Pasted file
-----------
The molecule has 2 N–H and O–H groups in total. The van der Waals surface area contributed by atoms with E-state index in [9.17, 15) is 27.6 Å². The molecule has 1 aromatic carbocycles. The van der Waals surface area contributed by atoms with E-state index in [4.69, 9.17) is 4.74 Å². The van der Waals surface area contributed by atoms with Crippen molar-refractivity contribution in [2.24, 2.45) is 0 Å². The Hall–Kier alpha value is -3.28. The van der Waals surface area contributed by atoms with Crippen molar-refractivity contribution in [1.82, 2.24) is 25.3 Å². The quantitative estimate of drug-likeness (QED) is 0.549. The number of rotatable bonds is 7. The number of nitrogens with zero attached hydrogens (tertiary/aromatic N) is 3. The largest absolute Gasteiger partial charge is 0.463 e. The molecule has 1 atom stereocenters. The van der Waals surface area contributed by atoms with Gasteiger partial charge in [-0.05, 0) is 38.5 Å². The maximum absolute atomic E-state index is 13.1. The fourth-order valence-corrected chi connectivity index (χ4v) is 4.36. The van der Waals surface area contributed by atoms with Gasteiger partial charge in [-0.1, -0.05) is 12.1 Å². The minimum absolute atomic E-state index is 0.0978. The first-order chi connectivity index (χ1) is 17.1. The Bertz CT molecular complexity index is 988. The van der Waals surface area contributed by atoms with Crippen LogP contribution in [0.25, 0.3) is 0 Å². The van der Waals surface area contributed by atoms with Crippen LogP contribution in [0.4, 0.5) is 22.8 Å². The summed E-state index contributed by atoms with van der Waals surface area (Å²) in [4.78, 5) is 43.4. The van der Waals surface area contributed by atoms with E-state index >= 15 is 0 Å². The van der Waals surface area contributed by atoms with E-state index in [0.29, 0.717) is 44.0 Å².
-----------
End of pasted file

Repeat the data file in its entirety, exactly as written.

The molecule has 2 N–H and O–H groups in total. The van der Waals surface area contributed by atoms with E-state index in [9.17, 15) is 27.6 Å². The molecule has 1 aromatic carbocycles. The van der Waals surface area contributed by atoms with E-state index in [4.69, 9.17) is 4.74 Å². The van der Waals surface area contributed by atoms with Crippen molar-refractivity contribution in [2.24, 2.45) is 0 Å². The Hall–Kier alpha value is -3.28. The van der Waals surface area contributed by atoms with Crippen molar-refractivity contribution in [1.82, 2.24) is 25.3 Å². The quantitative estimate of drug-likeness (QED) is 0.549. The number of rotatable bonds is 7. The number of nitrogens with zero attached hydrogens (tertiary/aromatic N) is 3. The largest absolute Gasteiger partial charge is 0.463 e. The molecule has 1 atom stereocenters. The van der Waals surface area contributed by atoms with Gasteiger partial charge in [-0.05, 0) is 38.5 Å². The maximum absolute atomic E-state index is 13.1. The fourth-order valence-corrected chi connectivity index (χ4v) is 4.36. The van der Waals surface area contributed by atoms with Gasteiger partial charge in [-0.1, -0.05) is 12.1 Å². The minimum absolute atomic E-state index is 0.0978. The first-order chi connectivity index (χ1) is 17.1. The Bertz CT molecular complexity index is 988. The van der Waals surface area contributed by atoms with Crippen LogP contribution in [0.25, 0.3) is 0 Å². The van der Waals surface area contributed by atoms with Crippen LogP contribution in [0.4, 0.5) is 22.8 Å². The summed E-state index contributed by atoms with van der Waals surface area (Å²) in [4.78, 5) is 43.4. The van der Waals surface area contributed by atoms with E-state index >= 15 is 0 Å². The van der Waals surface area contributed by atoms with E-state index in [0.29, 0.717) is 44.0 Å².